In 1918, American Indians died at a rate maximum of about 10% of the population. The only study that existed about the impact of the 1918 influenza on Indian Country focused on the Navajo Nation. And what they saw was the Navajo being rubbed out. There’s not a hell of a lot of difference (today). What’s happening now is like what happened then, except that Navajo Nation leadership has proactively tried to act contain the pandemic, even without the United States.
This pandemic will likely last for the next 18 to 20 months. And what worries me more than anything is that Indian Country will experience residual effects from infections of COVID-19, which is mostly thought of as a respiratory disease that affects the lungs. Scientists have found that people who were asymptomatic and others who have recovered from COVID-19 came down with serious heart conditions: inflammation of the heart and injury akin to a heart that has suffered a heart attack. Others found lung damage and adverse effects on the brain.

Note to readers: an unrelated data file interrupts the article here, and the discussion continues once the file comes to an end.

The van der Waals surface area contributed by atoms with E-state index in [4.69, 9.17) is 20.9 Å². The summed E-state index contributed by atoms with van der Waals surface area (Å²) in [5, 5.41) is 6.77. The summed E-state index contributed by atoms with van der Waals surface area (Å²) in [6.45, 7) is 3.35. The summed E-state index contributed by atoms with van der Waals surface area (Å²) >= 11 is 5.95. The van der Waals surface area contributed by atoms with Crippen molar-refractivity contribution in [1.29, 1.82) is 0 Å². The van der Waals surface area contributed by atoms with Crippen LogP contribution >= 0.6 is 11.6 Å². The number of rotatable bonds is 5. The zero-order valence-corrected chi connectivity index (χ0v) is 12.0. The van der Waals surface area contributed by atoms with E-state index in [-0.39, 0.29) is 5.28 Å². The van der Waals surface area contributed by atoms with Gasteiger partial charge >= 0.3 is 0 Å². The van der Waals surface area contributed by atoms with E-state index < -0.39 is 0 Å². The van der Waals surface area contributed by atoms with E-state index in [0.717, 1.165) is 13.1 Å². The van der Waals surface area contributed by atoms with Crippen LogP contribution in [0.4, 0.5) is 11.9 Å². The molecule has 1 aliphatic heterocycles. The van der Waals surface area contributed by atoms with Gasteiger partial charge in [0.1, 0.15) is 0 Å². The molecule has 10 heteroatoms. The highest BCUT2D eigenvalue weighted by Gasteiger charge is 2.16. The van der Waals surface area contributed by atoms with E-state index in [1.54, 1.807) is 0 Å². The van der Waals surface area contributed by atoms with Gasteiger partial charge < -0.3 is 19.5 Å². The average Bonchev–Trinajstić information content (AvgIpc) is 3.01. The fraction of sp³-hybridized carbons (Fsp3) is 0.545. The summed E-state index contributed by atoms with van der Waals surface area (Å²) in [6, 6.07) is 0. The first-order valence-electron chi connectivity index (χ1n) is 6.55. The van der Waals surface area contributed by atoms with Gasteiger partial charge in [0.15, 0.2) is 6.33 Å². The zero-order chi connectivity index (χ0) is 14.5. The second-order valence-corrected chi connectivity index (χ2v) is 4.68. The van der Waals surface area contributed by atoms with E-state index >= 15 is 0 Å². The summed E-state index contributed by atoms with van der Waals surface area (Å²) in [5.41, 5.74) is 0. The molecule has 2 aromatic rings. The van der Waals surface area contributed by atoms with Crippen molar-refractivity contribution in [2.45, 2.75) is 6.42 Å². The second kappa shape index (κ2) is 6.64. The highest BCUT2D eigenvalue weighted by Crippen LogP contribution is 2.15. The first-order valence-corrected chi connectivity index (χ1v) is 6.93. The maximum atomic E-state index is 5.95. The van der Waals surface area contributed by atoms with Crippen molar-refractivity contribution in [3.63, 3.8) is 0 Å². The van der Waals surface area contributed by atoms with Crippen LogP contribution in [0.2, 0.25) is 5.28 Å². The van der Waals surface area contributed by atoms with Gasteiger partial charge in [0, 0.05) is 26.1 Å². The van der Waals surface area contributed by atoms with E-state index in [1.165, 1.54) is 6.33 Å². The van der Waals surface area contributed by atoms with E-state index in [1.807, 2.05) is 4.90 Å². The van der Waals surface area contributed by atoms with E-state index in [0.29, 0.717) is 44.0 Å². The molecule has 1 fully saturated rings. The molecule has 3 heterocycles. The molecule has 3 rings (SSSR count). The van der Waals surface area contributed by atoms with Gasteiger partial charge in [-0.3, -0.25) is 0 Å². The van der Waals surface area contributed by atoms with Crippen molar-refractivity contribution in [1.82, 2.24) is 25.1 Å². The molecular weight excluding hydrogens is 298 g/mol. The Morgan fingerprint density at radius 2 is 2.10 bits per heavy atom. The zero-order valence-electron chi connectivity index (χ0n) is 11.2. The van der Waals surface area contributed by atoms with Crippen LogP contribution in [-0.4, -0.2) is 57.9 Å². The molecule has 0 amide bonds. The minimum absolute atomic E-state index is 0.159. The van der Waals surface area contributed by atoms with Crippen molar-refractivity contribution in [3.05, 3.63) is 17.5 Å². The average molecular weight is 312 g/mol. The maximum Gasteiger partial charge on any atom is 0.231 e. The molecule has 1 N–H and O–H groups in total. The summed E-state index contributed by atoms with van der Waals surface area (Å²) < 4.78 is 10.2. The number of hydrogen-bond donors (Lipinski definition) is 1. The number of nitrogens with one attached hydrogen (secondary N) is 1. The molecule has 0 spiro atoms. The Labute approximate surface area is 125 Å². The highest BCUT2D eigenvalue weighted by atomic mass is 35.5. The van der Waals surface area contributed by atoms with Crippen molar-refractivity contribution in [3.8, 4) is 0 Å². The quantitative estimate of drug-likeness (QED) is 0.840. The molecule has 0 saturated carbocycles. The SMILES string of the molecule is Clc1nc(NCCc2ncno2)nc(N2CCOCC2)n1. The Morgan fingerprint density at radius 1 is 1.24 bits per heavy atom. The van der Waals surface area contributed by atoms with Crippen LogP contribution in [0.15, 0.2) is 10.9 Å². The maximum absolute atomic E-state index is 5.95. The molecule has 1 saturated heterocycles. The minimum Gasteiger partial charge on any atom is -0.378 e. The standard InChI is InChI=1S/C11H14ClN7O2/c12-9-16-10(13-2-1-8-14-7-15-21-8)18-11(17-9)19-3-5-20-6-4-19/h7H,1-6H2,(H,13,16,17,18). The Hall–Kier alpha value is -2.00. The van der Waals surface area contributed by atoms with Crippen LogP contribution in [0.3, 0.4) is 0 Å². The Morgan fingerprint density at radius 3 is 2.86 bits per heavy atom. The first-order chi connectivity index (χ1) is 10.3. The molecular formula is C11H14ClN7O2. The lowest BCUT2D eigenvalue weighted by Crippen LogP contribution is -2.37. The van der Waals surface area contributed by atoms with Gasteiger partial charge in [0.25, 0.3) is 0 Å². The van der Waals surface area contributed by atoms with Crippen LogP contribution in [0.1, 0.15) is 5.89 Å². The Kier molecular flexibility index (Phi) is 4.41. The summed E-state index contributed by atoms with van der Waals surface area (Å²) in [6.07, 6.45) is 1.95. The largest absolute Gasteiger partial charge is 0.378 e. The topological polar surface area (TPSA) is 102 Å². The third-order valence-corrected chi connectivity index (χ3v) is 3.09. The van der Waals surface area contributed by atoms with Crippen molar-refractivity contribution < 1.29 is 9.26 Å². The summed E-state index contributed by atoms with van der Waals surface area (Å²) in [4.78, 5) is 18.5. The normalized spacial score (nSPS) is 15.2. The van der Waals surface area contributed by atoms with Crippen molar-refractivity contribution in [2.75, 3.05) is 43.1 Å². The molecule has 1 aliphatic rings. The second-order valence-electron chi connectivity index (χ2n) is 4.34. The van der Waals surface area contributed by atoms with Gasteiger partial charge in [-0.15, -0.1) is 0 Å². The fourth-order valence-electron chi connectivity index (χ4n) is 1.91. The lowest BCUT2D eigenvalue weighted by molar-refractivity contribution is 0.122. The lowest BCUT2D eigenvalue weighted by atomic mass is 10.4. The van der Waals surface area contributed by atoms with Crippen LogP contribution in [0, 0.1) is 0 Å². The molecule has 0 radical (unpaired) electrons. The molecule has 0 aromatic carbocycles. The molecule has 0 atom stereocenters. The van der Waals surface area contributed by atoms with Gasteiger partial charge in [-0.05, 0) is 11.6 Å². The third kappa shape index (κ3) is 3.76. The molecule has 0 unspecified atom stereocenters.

It will affect tribal schooling, how communities are organized. It’s going to affect how much they have in the way of financial resources. It’s going to have a dramatic effect. For a generation after this pandemic, we’re looking at residual effects on brain conditions and heart inflammation, harsh lung conditions where people can’t breathe. Where are the resources to support the hundreds of thousands of Indians who are going to experience those conditions?
HCN: What needs to happen to improve Indian Country’s situation during — and after — the pandemic?
Rÿser: So much tribal infrastructure has deteriorated to the point where tribes can’t rely on it. We (the Center for World Indigenous Studies) wrote to many of the tribes in the United States and called for a tribal-led, countrywide, regional and local organization strategy to deal with this pandemic, one that wouldn’t rely on the United States, the states or the counties. We just said, “Look, it ain’t going to work, paying attention to those guys. You’re going to waste your energy.” We didn’t get a response. You know, we are in the worst possible situation since 1918, but we have the capacity to overcome this pandemic. The question is: Do we have the will?
Kalen Goodluck is a contributing editor at High Country News. Email him at firstname.lastname@example.org or submit a letter to the editor.